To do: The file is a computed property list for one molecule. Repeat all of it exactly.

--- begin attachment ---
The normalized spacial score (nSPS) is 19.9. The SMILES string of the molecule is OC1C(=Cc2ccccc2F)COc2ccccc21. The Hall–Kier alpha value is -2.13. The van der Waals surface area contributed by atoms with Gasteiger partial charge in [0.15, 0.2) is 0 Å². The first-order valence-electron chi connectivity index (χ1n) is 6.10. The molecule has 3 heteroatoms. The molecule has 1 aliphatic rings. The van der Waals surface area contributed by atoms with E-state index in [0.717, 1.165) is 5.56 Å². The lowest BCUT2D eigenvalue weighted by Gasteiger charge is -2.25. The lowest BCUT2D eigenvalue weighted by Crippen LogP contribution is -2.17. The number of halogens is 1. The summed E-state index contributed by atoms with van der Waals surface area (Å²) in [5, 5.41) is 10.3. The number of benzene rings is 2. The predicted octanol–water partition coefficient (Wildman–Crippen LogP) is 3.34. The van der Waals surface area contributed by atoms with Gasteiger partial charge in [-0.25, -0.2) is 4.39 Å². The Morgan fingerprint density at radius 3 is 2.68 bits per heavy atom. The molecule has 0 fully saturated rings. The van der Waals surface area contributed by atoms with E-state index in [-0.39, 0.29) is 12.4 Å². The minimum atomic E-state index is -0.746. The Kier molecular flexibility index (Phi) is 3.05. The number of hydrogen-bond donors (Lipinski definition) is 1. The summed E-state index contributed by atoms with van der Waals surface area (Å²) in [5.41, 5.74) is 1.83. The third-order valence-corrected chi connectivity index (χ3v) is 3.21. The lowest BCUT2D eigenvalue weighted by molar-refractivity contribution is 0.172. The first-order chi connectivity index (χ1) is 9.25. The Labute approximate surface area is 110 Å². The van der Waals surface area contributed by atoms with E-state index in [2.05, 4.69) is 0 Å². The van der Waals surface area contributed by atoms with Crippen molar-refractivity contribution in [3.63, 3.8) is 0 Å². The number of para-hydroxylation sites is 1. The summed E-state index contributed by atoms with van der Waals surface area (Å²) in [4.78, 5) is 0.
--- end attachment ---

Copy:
The normalized spacial score (nSPS) is 19.9. The SMILES string of the molecule is OC1C(=Cc2ccccc2F)COc2ccccc21. The Hall–Kier alpha value is -2.13. The van der Waals surface area contributed by atoms with Gasteiger partial charge in [0.15, 0.2) is 0 Å². The first-order valence-electron chi connectivity index (χ1n) is 6.10. The molecule has 3 heteroatoms. The molecule has 1 aliphatic rings. The van der Waals surface area contributed by atoms with E-state index in [0.717, 1.165) is 5.56 Å². The lowest BCUT2D eigenvalue weighted by Gasteiger charge is -2.25. The lowest BCUT2D eigenvalue weighted by Crippen LogP contribution is -2.17. The number of halogens is 1. The summed E-state index contributed by atoms with van der Waals surface area (Å²) in [5, 5.41) is 10.3. The number of benzene rings is 2. The predicted octanol–water partition coefficient (Wildman–Crippen LogP) is 3.34. The van der Waals surface area contributed by atoms with Gasteiger partial charge in [-0.25, -0.2) is 4.39 Å². The Morgan fingerprint density at radius 3 is 2.68 bits per heavy atom. The molecule has 0 fully saturated rings. The van der Waals surface area contributed by atoms with E-state index in [-0.39, 0.29) is 12.4 Å². The minimum atomic E-state index is -0.746. The Kier molecular flexibility index (Phi) is 3.05. The number of hydrogen-bond donors (Lipinski definition) is 1. The summed E-state index contributed by atoms with van der Waals surface area (Å²) in [5.41, 5.74) is 1.83. The third-order valence-corrected chi connectivity index (χ3v) is 3.21. The lowest BCUT2D eigenvalue weighted by molar-refractivity contribution is 0.172. The first-order chi connectivity index (χ1) is 9.25. The Labute approximate surface area is 110 Å². The van der Waals surface area contributed by atoms with E-state index in [2.05, 4.69) is 0 Å². The van der Waals surface area contributed by atoms with Crippen molar-refractivity contribution in [3.63, 3.8) is 0 Å². The number of para-hydroxylation sites is 1. The summed E-state index contributed by atoms with van der Waals surface area (Å²) in [4.78, 5) is 0.